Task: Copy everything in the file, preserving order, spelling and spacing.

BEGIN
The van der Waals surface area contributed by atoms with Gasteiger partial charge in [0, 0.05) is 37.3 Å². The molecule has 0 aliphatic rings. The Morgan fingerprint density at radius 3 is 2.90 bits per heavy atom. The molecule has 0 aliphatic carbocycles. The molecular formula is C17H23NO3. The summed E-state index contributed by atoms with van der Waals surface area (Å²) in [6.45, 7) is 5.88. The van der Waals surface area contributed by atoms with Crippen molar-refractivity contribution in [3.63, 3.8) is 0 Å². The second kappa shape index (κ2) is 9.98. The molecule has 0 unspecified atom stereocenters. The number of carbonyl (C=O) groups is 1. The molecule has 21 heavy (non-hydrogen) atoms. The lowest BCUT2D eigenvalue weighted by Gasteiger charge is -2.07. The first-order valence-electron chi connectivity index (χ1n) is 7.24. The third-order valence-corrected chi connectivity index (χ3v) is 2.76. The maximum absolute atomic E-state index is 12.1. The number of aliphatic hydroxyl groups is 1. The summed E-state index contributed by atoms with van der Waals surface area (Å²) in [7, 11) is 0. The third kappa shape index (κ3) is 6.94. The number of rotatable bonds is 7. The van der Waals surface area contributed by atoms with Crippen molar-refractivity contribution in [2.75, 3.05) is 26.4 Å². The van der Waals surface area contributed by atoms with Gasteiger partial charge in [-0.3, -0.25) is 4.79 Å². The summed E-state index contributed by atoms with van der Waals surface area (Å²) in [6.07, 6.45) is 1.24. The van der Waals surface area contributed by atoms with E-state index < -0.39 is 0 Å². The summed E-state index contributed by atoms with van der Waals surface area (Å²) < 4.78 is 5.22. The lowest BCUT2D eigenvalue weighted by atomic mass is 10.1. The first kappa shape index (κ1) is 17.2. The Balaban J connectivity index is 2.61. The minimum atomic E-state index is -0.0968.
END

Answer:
The van der Waals surface area contributed by atoms with Gasteiger partial charge in [0, 0.05) is 37.3 Å². The molecule has 0 aliphatic rings. The Morgan fingerprint density at radius 3 is 2.90 bits per heavy atom. The molecule has 0 aliphatic carbocycles. The molecular formula is C17H23NO3. The summed E-state index contributed by atoms with van der Waals surface area (Å²) in [6.45, 7) is 5.88. The van der Waals surface area contributed by atoms with Crippen molar-refractivity contribution in [3.63, 3.8) is 0 Å². The second kappa shape index (κ2) is 9.98. The molecule has 0 unspecified atom stereocenters. The number of carbonyl (C=O) groups is 1. The molecule has 21 heavy (non-hydrogen) atoms. The lowest BCUT2D eigenvalue weighted by Gasteiger charge is -2.07. The first-order valence-electron chi connectivity index (χ1n) is 7.24. The third-order valence-corrected chi connectivity index (χ3v) is 2.76. The maximum absolute atomic E-state index is 12.1. The number of aliphatic hydroxyl groups is 1. The summed E-state index contributed by atoms with van der Waals surface area (Å²) in [7, 11) is 0. The third kappa shape index (κ3) is 6.94. The number of rotatable bonds is 7. The van der Waals surface area contributed by atoms with Crippen molar-refractivity contribution in [2.75, 3.05) is 26.4 Å². The van der Waals surface area contributed by atoms with Gasteiger partial charge in [-0.3, -0.25) is 4.79 Å². The summed E-state index contributed by atoms with van der Waals surface area (Å²) in [6.07, 6.45) is 1.24. The van der Waals surface area contributed by atoms with E-state index < -0.39 is 0 Å². The summed E-state index contributed by atoms with van der Waals surface area (Å²) < 4.78 is 5.22. The lowest BCUT2D eigenvalue weighted by atomic mass is 10.1. The first kappa shape index (κ1) is 17.2. The Balaban J connectivity index is 2.61. The minimum atomic E-state index is -0.0968.